Option 2: have some cheap stills lenses adapted with a fixed oval aperture (Waterhouse stop), like the work done by Richard Gale Optics in the U.K. You would not get an anamorphically squeezed image, but you would have vertically stretched bokeh. Again, wide angles would be a problem, since there aren't many cheap, fast, stills lenses in the 8-12mm range. And you would also not be able to easily change the aperture while shooting, so you would have to control exposure just with ND filters.

 

If neither of these options sound appealing to you, then it might be necessary to reconsider some of your requirements. Or perhaps try to raise more money for the project, so that you can afford the right tools.

 

 

Indeed you are right. If it was really up to me, shooting this on the Hawk's would be the only choice. And forcing this project back into 1:85.1 crop from a S16 would probably be ideal, but the director is being a bit....well. A bad word. :rolleyes:

 

So I do really want to do some testing to show him why we should not save money on this, or just scrap the idea completely. Then again, personally I was very curious on how the Panasonic adapter performed on Nikon-still lenses mounted to a S16 camera, on film that is.

 

C

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Not the most ideal test, I used a Nikkor 28mm ƒ3.5 with Century Optics 1.33x anamorphic adapter. Old Fuji F250T. Super 16. It can be sharper with better glass and the Panasonic adapter that you want to use.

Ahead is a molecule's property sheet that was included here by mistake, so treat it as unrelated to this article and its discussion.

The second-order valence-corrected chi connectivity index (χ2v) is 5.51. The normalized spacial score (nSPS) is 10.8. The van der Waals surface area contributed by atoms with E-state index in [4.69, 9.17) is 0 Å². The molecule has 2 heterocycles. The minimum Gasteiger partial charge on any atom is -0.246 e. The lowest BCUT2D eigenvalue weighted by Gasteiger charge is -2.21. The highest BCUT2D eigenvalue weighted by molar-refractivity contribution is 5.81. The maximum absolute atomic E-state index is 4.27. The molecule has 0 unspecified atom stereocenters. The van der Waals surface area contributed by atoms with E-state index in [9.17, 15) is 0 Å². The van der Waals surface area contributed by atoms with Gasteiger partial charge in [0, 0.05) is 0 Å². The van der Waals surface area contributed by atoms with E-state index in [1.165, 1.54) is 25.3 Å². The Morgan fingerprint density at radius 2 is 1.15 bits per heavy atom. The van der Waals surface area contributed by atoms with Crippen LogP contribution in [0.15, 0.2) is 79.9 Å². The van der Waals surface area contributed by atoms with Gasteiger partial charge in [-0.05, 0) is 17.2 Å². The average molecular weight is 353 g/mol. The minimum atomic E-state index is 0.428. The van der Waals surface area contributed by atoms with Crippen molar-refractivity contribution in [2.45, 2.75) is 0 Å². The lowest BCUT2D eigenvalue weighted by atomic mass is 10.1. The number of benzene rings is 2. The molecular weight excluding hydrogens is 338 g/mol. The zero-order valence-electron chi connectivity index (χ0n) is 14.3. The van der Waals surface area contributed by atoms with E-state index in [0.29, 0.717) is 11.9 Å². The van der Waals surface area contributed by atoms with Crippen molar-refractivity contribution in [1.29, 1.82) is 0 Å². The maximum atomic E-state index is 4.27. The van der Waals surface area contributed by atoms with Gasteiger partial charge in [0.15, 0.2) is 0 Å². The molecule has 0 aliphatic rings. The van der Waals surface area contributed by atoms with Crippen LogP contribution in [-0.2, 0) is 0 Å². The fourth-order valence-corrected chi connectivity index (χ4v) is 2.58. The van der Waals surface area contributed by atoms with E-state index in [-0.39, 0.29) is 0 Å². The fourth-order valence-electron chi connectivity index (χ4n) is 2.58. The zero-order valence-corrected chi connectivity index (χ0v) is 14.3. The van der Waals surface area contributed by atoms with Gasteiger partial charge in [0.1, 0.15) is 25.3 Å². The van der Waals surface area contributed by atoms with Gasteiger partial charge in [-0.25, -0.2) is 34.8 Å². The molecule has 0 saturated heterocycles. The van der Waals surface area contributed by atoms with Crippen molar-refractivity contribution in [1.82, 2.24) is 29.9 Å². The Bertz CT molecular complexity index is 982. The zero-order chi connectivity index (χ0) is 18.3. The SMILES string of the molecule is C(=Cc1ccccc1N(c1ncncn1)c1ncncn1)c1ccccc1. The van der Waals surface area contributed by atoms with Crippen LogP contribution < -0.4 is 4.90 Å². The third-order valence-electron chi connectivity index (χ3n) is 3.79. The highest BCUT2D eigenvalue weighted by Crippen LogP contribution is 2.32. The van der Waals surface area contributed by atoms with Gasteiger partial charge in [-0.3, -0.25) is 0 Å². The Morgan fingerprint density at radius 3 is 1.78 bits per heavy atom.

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Film is awfully costly stuff to waste if something does not work quite right. My personal preference would be to use purposed anamorphic lenses. I have not used anamorphics on a film camera

I have had a play on the SI2K with anamorphics on front of CPUltraT* lenses, the Century Optics flavour for PD150 4:3 video cameras and the Proskar anamorphic 16mm projection lens. They were really only satisfactory on the 25mm lens. The Century was the version which fits to the bayonet mount which the lens hood attaches to the PD150 camera. I made an adaptor with 52mm filter thread for the CP Ultras and some Nikon lenses. The CPs have PL-Mounts on them. Natively they had the CP or ARRI standard mounts on them. Ken Hale sold me some PL mounts he made in stainless steel for the CPs which attach directly.

Here are a couple of samples.

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You will observe, especially near the left edge, some chroma artifacts.

With the Proskar lens, you may find you cannot achieve infinity focus. The attachment thread on the rear of the Proskar lens is not a standard 0.7mm filter thread but a finer pitch. You would have to get a lens engineer to remake the rear section of the Proskar lens with the correct thread.

With this sort of improvisation you will find focus pulls near to impossible, in fact actually impossible with lenses which have a rotating front barrel as the anamorphic stretch will rotate as you focus with some lenses.

If your director is just after arty flares, then you might try stretching a spiderweb fine piece of fishing line in front of the lens when there is strong street illumination.

Nikon 35mm stills lenses are going to be softer and adding the anamorphic adaptor will make the image softer still. My best Nikon against a chart returns 62 sharpness numbers on the SI2K camera. The best of the CP Ultra T lenses gave 115 under the same lighting conditions.

It is going to be a pity to waste 16mm film plus the processing on a mediocre result.

Edited by Robert Hart